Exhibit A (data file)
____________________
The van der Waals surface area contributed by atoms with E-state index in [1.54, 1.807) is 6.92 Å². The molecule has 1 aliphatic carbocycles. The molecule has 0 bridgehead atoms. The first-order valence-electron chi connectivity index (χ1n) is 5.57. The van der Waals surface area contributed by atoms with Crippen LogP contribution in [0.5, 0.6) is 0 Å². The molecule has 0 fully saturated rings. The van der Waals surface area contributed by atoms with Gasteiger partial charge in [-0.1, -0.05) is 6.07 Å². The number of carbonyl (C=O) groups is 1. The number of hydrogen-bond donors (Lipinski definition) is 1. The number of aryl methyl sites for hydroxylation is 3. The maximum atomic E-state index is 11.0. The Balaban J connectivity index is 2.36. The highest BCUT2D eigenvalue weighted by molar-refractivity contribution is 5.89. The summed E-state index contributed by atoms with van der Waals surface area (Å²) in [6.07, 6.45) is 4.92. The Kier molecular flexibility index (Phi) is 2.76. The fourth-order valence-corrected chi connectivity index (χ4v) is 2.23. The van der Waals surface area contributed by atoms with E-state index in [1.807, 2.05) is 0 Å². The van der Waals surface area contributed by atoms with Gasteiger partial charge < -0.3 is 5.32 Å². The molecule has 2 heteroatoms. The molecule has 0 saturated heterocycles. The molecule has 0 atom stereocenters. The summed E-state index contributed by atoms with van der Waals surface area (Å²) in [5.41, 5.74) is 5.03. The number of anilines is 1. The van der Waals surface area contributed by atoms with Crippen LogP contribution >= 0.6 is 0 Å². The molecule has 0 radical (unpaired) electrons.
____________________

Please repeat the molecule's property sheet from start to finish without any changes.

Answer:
The van der Waals surface area contributed by atoms with E-state index in [1.54, 1.807) is 6.92 Å². The molecule has 1 aliphatic carbocycles. The molecule has 0 bridgehead atoms. The first-order valence-electron chi connectivity index (χ1n) is 5.57. The van der Waals surface area contributed by atoms with Crippen LogP contribution in [0.5, 0.6) is 0 Å². The molecule has 0 fully saturated rings. The van der Waals surface area contributed by atoms with Gasteiger partial charge in [-0.1, -0.05) is 6.07 Å². The number of carbonyl (C=O) groups is 1. The number of hydrogen-bond donors (Lipinski definition) is 1. The number of aryl methyl sites for hydroxylation is 3. The maximum atomic E-state index is 11.0. The Balaban J connectivity index is 2.36. The highest BCUT2D eigenvalue weighted by molar-refractivity contribution is 5.89. The summed E-state index contributed by atoms with van der Waals surface area (Å²) in [6.07, 6.45) is 4.92. The Kier molecular flexibility index (Phi) is 2.76. The fourth-order valence-corrected chi connectivity index (χ4v) is 2.23. The van der Waals surface area contributed by atoms with E-state index in [1.807, 2.05) is 0 Å². The van der Waals surface area contributed by atoms with Gasteiger partial charge < -0.3 is 5.32 Å². The molecule has 2 heteroatoms. The molecule has 0 saturated heterocycles. The molecule has 0 atom stereocenters. The summed E-state index contributed by atoms with van der Waals surface area (Å²) in [5.41, 5.74) is 5.03. The number of anilines is 1. The van der Waals surface area contributed by atoms with Crippen LogP contribution >= 0.6 is 0 Å². The molecule has 0 radical (unpaired) electrons.